Black Ops 2
The Call of Duty series of First Person Shooters (FPS) has more or less dominated the genre over the past 5 years or so. Activision has succeeded in providing alternate flavours of the game every other year in the guise of Modern Warfare and World at War/Black Ops through the respective developers Infinity Ward and Treyarch.
Up to this point the Modern Warfare series has been seen as the more serious title while the Treyarch titles were somewhat demoted to mere filler games that were released in the off year. But recent years have seen a more polished approach to the Treyarch series and the original Black Ops game started to hint that maybe the biggest rival to the Modern Warfare dominance was from within.
Due to the success of Black Ops and the somewhat mixed reaction to Modern Warfare 3, this year's offering from Treyarch is probably the most hyped yet and the one where the a more critical eye might be cast.
From a campaign perspective Black Ops 2 really delivers. The game has taken some bold moves and tried to separate itself from the style of the Modern Warfare series somewhat gambling with a proven and very successful model.
The game feels less scripted and forced as many of the levels have multiple routes and a more open feel to them. The campaign now enjoys the multiplayer loadout mechanism that allows you select equipment rather than make do with whatever the game has suggested. This all results in a much more fluid and free experience compared to recent COD games.
The plot also deviates away from the normal COD storyline. Gone are the predictable Islamic villains that have become cliché and boring and instead we get a more old school bad guy akin to the cold war or secret agent movies. The action does however take place in usual hotspots around the globe but the gameplay does feel a little less like a news feature and more like real action.
The campaign has a series of alternative endings that play out depending on your actions throughout the game. These are pretty much well highlighted at various points in the game but they do play out pretty seamless next to the regular action. Also, it does add to the replay value of the campaign.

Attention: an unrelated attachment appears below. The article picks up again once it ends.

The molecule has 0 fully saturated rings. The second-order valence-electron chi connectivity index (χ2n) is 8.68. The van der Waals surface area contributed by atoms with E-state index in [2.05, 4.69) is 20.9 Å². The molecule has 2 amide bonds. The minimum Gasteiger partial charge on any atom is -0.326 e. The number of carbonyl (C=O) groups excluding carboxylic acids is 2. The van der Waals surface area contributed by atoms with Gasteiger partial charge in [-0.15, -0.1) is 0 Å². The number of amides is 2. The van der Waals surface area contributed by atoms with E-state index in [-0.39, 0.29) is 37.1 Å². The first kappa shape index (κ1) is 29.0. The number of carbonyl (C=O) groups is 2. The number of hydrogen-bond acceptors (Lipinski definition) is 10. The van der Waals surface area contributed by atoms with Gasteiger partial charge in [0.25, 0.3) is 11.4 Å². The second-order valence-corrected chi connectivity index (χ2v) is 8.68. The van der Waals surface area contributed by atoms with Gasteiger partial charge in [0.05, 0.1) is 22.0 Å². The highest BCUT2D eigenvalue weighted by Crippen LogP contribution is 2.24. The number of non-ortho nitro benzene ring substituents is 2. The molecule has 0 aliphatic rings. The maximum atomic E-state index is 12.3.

There is a new type of mission introduced in the single player campaign that allows you to control multiple units from a top down level. This is more a strategic affair as you guide and tactically assign orders to units as you battle it out. There is also an option to then take the place of individual units and play out the mission in FPS.
Some of the old COD issues are still present. We still have the imaginary line past which no more enemies will spawn and the enemy AI is less than impressive. The game engine is starting to look a tad dated but in places the imagery is nothing short of stunning.
The multiplayer gameplay is mostly untouched except for some more subtle changes. A new load out mechanism called Pick 10 allows you to abandon the class structure and gives you the freedom to select any 10 items in a mix and match approach. It is up to you to select the combination that works best for your style of play.
As you progress through the game your successes with different types of weapons unlock new upgrades for that weapon. It's a great levelling system that allows players to progress down their own custom class type.
Killstreaks have been removed in favour of a more team based Scrorestreaks. Now players who are more tactically or objectively focused can obtain the weapon upgrades alongside those who perform the most kills. This provides more balance and allows the Pick 10 system more weight within the game.
A Combat Training mode exists outside the Core and Hardcore modes to enable new players exist in a more controlled environment without the presence of the more experienced player. This mode exists for players up to Colonel rank.
All the multiplayer maps are well designed and provide multiple options for strategy in both attack and defensive mode. The Zombie mini-game returns with a new transit mode that allows you to travel between maps in a fortified bus.
Black Ops 2 provides a welcome change of direction for the Call of Duty series without straying too far away from its magic formula. The changes succeed in providing new life into a series that could have easily become stale and stagnant. Now the bar has been raised considerably for the Modern Warfare series that comes out next year.